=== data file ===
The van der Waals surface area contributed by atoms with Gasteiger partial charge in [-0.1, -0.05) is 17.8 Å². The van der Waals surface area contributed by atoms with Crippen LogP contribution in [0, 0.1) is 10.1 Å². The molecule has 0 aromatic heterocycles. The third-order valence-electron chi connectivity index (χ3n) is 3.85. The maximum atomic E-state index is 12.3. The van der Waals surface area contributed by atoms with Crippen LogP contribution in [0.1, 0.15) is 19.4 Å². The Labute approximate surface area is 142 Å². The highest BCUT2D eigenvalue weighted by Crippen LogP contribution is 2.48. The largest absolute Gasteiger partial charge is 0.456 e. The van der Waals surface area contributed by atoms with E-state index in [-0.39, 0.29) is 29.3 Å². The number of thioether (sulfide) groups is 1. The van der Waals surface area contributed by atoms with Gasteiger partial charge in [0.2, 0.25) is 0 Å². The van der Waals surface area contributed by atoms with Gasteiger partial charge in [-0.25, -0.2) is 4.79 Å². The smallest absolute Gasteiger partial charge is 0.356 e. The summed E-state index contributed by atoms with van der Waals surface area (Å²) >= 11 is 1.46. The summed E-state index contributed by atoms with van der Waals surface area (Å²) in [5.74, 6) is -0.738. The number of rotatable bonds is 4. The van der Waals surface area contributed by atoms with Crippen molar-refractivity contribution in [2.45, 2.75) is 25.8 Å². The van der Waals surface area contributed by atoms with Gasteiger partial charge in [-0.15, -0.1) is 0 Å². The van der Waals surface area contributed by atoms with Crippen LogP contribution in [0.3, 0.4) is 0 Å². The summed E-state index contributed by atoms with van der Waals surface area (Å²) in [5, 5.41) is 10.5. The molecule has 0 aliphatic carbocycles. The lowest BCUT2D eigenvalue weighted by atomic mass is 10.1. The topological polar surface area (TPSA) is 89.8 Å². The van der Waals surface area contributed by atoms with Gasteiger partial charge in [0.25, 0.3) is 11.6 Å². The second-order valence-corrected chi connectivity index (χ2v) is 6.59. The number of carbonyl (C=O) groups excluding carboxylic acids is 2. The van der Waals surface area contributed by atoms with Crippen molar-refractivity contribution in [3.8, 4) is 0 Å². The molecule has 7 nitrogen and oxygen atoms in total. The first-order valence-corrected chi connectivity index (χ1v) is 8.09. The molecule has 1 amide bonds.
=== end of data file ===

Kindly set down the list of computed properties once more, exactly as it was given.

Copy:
The van der Waals surface area contributed by atoms with Gasteiger partial charge in [-0.1, -0.05) is 17.8 Å². The van der Waals surface area contributed by atoms with Crippen LogP contribution in [0, 0.1) is 10.1 Å². The molecule has 0 aromatic heterocycles. The third-order valence-electron chi connectivity index (χ3n) is 3.85. The maximum atomic E-state index is 12.3. The van der Waals surface area contributed by atoms with Crippen LogP contribution in [0.1, 0.15) is 19.4 Å². The Labute approximate surface area is 142 Å². The highest BCUT2D eigenvalue weighted by Crippen LogP contribution is 2.48. The largest absolute Gasteiger partial charge is 0.456 e. The van der Waals surface area contributed by atoms with E-state index in [-0.39, 0.29) is 29.3 Å². The number of thioether (sulfide) groups is 1. The van der Waals surface area contributed by atoms with Gasteiger partial charge in [0.2, 0.25) is 0 Å². The van der Waals surface area contributed by atoms with Gasteiger partial charge in [-0.25, -0.2) is 4.79 Å². The smallest absolute Gasteiger partial charge is 0.356 e. The summed E-state index contributed by atoms with van der Waals surface area (Å²) >= 11 is 1.46. The summed E-state index contributed by atoms with van der Waals surface area (Å²) in [5.74, 6) is -0.738. The number of rotatable bonds is 4. The van der Waals surface area contributed by atoms with Crippen molar-refractivity contribution in [2.45, 2.75) is 25.8 Å². The van der Waals surface area contributed by atoms with Gasteiger partial charge in [-0.15, -0.1) is 0 Å². The van der Waals surface area contributed by atoms with Crippen LogP contribution in [0.3, 0.4) is 0 Å². The summed E-state index contributed by atoms with van der Waals surface area (Å²) in [5, 5.41) is 10.5. The molecule has 0 aliphatic carbocycles. The lowest BCUT2D eigenvalue weighted by atomic mass is 10.1. The topological polar surface area (TPSA) is 89.8 Å². The van der Waals surface area contributed by atoms with Gasteiger partial charge in [0.25, 0.3) is 11.6 Å². The second-order valence-corrected chi connectivity index (χ2v) is 6.59. The number of carbonyl (C=O) groups excluding carboxylic acids is 2. The van der Waals surface area contributed by atoms with Crippen molar-refractivity contribution in [3.8, 4) is 0 Å². The molecule has 7 nitrogen and oxygen atoms in total. The first-order valence-corrected chi connectivity index (χ1v) is 8.09. The molecule has 1 amide bonds.